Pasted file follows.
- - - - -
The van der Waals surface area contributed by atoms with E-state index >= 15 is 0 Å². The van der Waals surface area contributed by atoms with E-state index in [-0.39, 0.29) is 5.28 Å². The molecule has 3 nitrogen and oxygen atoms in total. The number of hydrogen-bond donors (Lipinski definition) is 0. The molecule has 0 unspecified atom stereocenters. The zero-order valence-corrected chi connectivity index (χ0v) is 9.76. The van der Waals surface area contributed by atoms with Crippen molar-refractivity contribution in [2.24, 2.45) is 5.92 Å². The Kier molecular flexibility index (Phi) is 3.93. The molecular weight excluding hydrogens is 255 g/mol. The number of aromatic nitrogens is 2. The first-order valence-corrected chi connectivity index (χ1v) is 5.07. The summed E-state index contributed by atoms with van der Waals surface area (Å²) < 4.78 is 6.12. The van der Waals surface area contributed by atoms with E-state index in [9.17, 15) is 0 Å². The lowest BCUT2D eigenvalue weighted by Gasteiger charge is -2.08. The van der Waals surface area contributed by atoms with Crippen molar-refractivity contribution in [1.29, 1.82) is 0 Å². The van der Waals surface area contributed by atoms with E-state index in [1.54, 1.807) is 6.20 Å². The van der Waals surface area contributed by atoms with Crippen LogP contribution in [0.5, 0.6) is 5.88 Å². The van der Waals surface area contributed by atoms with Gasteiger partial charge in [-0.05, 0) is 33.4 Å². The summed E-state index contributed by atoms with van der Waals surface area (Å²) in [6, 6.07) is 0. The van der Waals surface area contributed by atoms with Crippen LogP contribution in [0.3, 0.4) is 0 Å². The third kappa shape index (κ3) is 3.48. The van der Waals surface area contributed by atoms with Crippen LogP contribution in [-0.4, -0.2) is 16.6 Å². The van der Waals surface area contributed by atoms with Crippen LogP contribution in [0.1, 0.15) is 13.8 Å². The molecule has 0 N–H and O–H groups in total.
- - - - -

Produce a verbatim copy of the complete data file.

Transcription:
The van der Waals surface area contributed by atoms with E-state index >= 15 is 0 Å². The van der Waals surface area contributed by atoms with E-state index in [-0.39, 0.29) is 5.28 Å². The molecule has 3 nitrogen and oxygen atoms in total. The number of hydrogen-bond donors (Lipinski definition) is 0. The molecule has 0 unspecified atom stereocenters. The zero-order valence-corrected chi connectivity index (χ0v) is 9.76. The van der Waals surface area contributed by atoms with Crippen molar-refractivity contribution in [2.24, 2.45) is 5.92 Å². The Kier molecular flexibility index (Phi) is 3.93. The molecular weight excluding hydrogens is 255 g/mol. The number of aromatic nitrogens is 2. The first-order valence-corrected chi connectivity index (χ1v) is 5.07. The summed E-state index contributed by atoms with van der Waals surface area (Å²) < 4.78 is 6.12. The van der Waals surface area contributed by atoms with E-state index in [9.17, 15) is 0 Å². The lowest BCUT2D eigenvalue weighted by Gasteiger charge is -2.08. The van der Waals surface area contributed by atoms with Crippen molar-refractivity contribution in [1.29, 1.82) is 0 Å². The van der Waals surface area contributed by atoms with E-state index in [1.54, 1.807) is 6.20 Å². The van der Waals surface area contributed by atoms with Crippen LogP contribution in [0.5, 0.6) is 5.88 Å². The van der Waals surface area contributed by atoms with Gasteiger partial charge in [-0.05, 0) is 33.4 Å². The summed E-state index contributed by atoms with van der Waals surface area (Å²) in [6, 6.07) is 0. The van der Waals surface area contributed by atoms with Crippen LogP contribution in [0.3, 0.4) is 0 Å². The third kappa shape index (κ3) is 3.48. The van der Waals surface area contributed by atoms with Crippen LogP contribution in [-0.4, -0.2) is 16.6 Å². The van der Waals surface area contributed by atoms with Crippen LogP contribution in [0.1, 0.15) is 13.8 Å². The molecule has 0 N–H and O–H groups in total.